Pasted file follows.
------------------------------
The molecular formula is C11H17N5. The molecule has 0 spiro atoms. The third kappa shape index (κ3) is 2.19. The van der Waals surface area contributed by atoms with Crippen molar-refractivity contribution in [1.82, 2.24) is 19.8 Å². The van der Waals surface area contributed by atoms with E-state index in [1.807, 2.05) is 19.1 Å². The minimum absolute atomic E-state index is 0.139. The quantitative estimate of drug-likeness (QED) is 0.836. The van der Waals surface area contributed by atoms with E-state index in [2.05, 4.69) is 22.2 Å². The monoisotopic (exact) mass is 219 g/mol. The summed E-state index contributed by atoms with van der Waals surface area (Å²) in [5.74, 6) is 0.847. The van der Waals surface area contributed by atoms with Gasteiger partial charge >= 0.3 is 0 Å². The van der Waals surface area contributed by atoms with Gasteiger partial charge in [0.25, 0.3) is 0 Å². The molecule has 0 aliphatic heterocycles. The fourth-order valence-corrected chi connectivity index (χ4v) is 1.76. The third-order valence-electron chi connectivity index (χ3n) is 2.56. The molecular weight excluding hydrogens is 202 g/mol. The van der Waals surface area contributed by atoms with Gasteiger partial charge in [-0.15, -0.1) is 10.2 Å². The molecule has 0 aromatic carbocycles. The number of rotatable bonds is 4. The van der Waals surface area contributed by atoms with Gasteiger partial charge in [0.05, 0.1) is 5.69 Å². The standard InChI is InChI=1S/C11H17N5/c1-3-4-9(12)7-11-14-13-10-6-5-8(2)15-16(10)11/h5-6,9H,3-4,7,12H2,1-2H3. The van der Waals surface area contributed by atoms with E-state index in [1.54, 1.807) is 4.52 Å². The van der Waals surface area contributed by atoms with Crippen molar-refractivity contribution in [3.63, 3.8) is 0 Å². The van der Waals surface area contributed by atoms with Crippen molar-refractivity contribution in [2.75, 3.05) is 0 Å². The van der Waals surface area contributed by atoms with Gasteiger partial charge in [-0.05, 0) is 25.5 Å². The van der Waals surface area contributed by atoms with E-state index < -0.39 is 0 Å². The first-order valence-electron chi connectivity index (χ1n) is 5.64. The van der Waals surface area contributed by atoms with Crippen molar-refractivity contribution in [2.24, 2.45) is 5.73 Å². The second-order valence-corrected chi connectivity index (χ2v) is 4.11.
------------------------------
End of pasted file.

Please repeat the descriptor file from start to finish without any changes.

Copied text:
The molecular formula is C11H17N5. The molecule has 0 spiro atoms. The third kappa shape index (κ3) is 2.19. The van der Waals surface area contributed by atoms with Crippen molar-refractivity contribution in [1.82, 2.24) is 19.8 Å². The van der Waals surface area contributed by atoms with E-state index in [1.807, 2.05) is 19.1 Å². The minimum absolute atomic E-state index is 0.139. The quantitative estimate of drug-likeness (QED) is 0.836. The van der Waals surface area contributed by atoms with E-state index in [2.05, 4.69) is 22.2 Å². The monoisotopic (exact) mass is 219 g/mol. The summed E-state index contributed by atoms with van der Waals surface area (Å²) in [5.74, 6) is 0.847. The van der Waals surface area contributed by atoms with Gasteiger partial charge >= 0.3 is 0 Å². The van der Waals surface area contributed by atoms with Gasteiger partial charge in [0.25, 0.3) is 0 Å². The molecule has 0 aliphatic heterocycles. The fourth-order valence-corrected chi connectivity index (χ4v) is 1.76. The third-order valence-electron chi connectivity index (χ3n) is 2.56. The molecular weight excluding hydrogens is 202 g/mol. The van der Waals surface area contributed by atoms with Gasteiger partial charge in [-0.15, -0.1) is 10.2 Å². The molecule has 0 aromatic carbocycles. The number of rotatable bonds is 4. The van der Waals surface area contributed by atoms with Gasteiger partial charge in [0.05, 0.1) is 5.69 Å². The standard InChI is InChI=1S/C11H17N5/c1-3-4-9(12)7-11-14-13-10-6-5-8(2)15-16(10)11/h5-6,9H,3-4,7,12H2,1-2H3. The van der Waals surface area contributed by atoms with E-state index in [1.54, 1.807) is 4.52 Å². The van der Waals surface area contributed by atoms with Crippen molar-refractivity contribution in [3.63, 3.8) is 0 Å². The van der Waals surface area contributed by atoms with Crippen molar-refractivity contribution in [2.75, 3.05) is 0 Å². The van der Waals surface area contributed by atoms with Gasteiger partial charge in [-0.05, 0) is 25.5 Å². The van der Waals surface area contributed by atoms with E-state index < -0.39 is 0 Å². The first-order valence-electron chi connectivity index (χ1n) is 5.64. The van der Waals surface area contributed by atoms with Crippen molar-refractivity contribution in [2.24, 2.45) is 5.73 Å². The second-order valence-corrected chi connectivity index (χ2v) is 4.11.